Latvia's Prime Minister Krisjanis Karins praised the former Latvian grammar school in Münster as a unique institution. "It was a central point for education, culture and strengthening our national identity," he told the German Press Agency on Wednesday at the sidelines of an event organized by the German Embassy in Riga to mark the 25th anniversary of the school's closure, which existed until 1998. Founded after World War II for children of exiles in Germany, the school was the only Latvian grammar school in the western world when Latvia was an involuntary part of the Soviet Union.
"It was a fantastic place to be young because of course we had to study quite intensively but we all lived together in the dorm. We had a great social life together," said Karins. The head of government of the Baltic EU and NATO country studied in 1984 at the Münster school, whose exiled Latvian students came from all over the world. The school was the only recognized Latvian educational institution outside of Latvia. It was financed largely with funds from Germany.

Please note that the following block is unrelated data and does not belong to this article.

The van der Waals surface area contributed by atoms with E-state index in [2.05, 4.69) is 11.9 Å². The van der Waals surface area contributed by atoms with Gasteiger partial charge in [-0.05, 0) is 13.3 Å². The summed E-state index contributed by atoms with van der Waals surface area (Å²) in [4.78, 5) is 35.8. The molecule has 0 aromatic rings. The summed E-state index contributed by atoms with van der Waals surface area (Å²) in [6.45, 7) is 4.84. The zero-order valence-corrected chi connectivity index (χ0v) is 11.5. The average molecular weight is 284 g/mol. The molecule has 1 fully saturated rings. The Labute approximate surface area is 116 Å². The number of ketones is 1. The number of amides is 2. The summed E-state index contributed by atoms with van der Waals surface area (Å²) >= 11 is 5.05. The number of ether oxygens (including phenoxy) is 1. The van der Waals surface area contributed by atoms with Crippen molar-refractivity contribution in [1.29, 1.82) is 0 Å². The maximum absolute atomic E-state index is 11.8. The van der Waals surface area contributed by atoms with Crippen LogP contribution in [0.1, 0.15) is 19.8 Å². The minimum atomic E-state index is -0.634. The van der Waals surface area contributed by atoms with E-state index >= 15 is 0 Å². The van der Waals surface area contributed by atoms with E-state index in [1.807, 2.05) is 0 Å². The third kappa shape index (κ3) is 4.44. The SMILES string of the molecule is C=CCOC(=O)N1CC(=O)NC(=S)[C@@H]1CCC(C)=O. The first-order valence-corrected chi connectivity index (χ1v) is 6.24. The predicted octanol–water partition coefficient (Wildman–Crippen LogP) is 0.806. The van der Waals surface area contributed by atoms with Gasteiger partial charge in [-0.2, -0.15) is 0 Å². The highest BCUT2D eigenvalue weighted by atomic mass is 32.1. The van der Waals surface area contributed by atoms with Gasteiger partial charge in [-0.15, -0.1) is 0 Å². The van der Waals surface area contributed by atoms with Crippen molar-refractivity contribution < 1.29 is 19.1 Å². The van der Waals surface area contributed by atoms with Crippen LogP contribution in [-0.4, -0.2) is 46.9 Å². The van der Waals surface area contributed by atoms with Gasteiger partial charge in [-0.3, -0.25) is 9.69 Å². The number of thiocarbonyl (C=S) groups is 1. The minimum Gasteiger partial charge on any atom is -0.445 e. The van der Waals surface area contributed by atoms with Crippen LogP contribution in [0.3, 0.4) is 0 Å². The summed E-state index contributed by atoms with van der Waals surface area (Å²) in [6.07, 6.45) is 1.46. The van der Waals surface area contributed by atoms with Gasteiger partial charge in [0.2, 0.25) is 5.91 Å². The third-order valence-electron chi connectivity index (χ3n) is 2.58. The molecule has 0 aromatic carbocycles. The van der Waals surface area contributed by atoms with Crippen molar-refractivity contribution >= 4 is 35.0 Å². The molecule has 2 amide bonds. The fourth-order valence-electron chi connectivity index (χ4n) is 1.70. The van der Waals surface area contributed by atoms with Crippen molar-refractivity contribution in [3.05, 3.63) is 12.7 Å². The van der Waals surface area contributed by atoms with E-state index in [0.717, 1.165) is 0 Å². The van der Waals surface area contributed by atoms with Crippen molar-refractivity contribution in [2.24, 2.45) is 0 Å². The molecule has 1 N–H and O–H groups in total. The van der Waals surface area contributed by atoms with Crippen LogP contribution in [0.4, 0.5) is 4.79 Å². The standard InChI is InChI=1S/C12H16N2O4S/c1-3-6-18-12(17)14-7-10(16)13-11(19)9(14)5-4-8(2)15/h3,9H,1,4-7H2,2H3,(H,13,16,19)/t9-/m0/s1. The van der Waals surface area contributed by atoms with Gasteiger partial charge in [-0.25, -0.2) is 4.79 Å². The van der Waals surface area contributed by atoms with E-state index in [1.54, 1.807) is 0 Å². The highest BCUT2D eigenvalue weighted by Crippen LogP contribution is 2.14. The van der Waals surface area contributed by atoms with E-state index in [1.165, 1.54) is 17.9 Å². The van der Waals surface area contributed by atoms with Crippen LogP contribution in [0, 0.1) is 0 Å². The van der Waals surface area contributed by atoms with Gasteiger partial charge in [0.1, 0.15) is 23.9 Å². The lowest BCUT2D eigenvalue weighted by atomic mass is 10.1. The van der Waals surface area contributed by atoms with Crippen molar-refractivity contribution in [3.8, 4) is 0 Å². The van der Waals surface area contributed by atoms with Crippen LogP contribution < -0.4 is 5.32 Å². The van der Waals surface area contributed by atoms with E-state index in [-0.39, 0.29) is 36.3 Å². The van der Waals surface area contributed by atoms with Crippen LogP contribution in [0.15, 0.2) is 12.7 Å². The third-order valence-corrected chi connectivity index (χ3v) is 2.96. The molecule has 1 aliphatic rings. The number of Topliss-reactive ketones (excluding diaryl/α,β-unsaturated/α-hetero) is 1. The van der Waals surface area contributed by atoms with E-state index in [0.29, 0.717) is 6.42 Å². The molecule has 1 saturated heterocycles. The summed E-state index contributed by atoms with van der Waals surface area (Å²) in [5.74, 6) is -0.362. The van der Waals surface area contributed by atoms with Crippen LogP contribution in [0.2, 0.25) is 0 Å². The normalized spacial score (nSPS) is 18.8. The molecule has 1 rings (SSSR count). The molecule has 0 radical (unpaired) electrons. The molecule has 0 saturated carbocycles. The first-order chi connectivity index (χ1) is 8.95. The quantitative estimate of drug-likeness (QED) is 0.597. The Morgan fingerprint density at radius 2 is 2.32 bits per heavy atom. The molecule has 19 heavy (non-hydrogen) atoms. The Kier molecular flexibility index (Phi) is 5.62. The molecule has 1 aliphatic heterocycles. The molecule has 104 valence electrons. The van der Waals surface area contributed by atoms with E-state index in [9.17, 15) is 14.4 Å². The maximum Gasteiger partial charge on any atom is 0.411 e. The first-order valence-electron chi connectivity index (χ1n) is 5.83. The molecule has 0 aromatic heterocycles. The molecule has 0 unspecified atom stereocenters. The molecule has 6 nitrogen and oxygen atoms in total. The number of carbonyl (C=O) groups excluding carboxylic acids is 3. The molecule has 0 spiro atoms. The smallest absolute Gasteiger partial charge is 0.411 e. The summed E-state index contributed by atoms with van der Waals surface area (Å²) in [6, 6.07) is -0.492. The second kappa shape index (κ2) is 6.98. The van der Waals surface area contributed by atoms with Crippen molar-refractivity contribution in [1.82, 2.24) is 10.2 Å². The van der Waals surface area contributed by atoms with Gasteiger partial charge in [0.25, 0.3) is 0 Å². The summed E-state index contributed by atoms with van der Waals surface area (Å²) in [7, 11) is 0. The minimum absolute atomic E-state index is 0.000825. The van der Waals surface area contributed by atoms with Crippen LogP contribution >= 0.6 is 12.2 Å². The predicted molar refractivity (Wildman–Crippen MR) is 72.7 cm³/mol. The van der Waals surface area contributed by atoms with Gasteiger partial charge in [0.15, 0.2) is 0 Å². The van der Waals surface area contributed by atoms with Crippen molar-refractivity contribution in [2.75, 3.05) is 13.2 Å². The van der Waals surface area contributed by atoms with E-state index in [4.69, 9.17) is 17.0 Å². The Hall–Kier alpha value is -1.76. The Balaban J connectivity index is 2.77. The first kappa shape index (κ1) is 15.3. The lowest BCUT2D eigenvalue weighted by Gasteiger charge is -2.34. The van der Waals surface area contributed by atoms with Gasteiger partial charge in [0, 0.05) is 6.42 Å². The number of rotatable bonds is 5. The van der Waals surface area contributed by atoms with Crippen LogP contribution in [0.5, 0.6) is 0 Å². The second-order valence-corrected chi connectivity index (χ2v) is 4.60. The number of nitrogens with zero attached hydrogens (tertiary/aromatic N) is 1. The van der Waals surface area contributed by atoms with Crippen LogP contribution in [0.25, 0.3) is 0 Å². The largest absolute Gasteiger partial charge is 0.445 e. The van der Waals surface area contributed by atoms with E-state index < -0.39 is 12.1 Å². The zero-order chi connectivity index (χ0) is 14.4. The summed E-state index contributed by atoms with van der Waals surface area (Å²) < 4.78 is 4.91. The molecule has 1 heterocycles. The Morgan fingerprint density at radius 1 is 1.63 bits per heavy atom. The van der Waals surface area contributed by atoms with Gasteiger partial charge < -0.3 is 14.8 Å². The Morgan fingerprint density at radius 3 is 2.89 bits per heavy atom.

The Latvian Gymnasium was founded in Detmold on February 15, 1946 and has been in Münster since 1957. With the last high school diploma on June 20, 1998, it ceased operations. In the more than five decades of its existence, around 2000 young people studied at the grammar school for a while or graduated there. More than 400 students passed their Abitur in Münster. The list of well-known graduates is long - and not a few of them returned to their homeland after Latvia regained independence in 1991.
In addition to Karins, this also includes Latvia's current President Egils Levits, who was once both a student and a teacher in Münster. "It's unbelievable that I can stand here now as the Prime Minister and that the President was also my teacher. That's quite amazing and that shows a bit how important this school was," Karins said in his speech, which was partly in German around 100 graduates of the school and other guests.
The chairman of the German-Baltic parliamentary group in the Bundestag, Alexander Graf Lambsdorff (FDP), also emphasized, referring to the long and not always easy German-Latvian history: "If there is an element, a moment that we both Latvians and If Germans can really be proud, then it's the Latvian Gymnasium in Münster."